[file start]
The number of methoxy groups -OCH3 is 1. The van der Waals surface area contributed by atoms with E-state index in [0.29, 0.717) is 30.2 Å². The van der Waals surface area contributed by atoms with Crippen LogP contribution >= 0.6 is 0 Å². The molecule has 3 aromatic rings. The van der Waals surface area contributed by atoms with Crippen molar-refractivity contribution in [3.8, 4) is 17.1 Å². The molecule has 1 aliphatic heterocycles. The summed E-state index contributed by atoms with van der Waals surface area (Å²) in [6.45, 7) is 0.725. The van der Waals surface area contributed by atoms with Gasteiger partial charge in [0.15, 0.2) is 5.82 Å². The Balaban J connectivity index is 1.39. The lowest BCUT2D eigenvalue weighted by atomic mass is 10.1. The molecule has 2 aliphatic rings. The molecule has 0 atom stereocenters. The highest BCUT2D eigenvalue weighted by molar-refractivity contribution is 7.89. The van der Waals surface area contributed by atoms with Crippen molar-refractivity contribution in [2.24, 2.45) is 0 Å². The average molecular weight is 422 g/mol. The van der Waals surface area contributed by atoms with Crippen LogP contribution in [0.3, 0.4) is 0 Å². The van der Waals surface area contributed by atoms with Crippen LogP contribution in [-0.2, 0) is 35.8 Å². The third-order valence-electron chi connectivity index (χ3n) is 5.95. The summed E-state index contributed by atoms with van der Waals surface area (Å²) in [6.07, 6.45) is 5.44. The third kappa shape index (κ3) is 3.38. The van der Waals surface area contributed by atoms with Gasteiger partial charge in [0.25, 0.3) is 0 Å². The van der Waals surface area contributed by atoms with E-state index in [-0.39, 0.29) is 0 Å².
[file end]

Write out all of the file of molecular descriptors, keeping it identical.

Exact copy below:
The number of methoxy groups -OCH3 is 1. The van der Waals surface area contributed by atoms with E-state index in [0.29, 0.717) is 30.2 Å². The van der Waals surface area contributed by atoms with Crippen LogP contribution >= 0.6 is 0 Å². The molecule has 3 aromatic rings. The van der Waals surface area contributed by atoms with Crippen molar-refractivity contribution in [3.8, 4) is 17.1 Å². The molecule has 1 aliphatic heterocycles. The summed E-state index contributed by atoms with van der Waals surface area (Å²) in [6.45, 7) is 0.725. The van der Waals surface area contributed by atoms with Gasteiger partial charge in [0.15, 0.2) is 5.82 Å². The Balaban J connectivity index is 1.39. The lowest BCUT2D eigenvalue weighted by atomic mass is 10.1. The molecule has 2 aliphatic rings. The molecule has 0 atom stereocenters. The highest BCUT2D eigenvalue weighted by molar-refractivity contribution is 7.89. The van der Waals surface area contributed by atoms with Crippen molar-refractivity contribution in [2.24, 2.45) is 0 Å². The average molecular weight is 422 g/mol. The van der Waals surface area contributed by atoms with Crippen LogP contribution in [0.3, 0.4) is 0 Å². The van der Waals surface area contributed by atoms with Crippen LogP contribution in [-0.2, 0) is 35.8 Å². The third-order valence-electron chi connectivity index (χ3n) is 5.95. The summed E-state index contributed by atoms with van der Waals surface area (Å²) in [6.07, 6.45) is 5.44. The third kappa shape index (κ3) is 3.38. The van der Waals surface area contributed by atoms with Gasteiger partial charge in [0.25, 0.3) is 0 Å². The van der Waals surface area contributed by atoms with E-state index in [-0.39, 0.29) is 0 Å².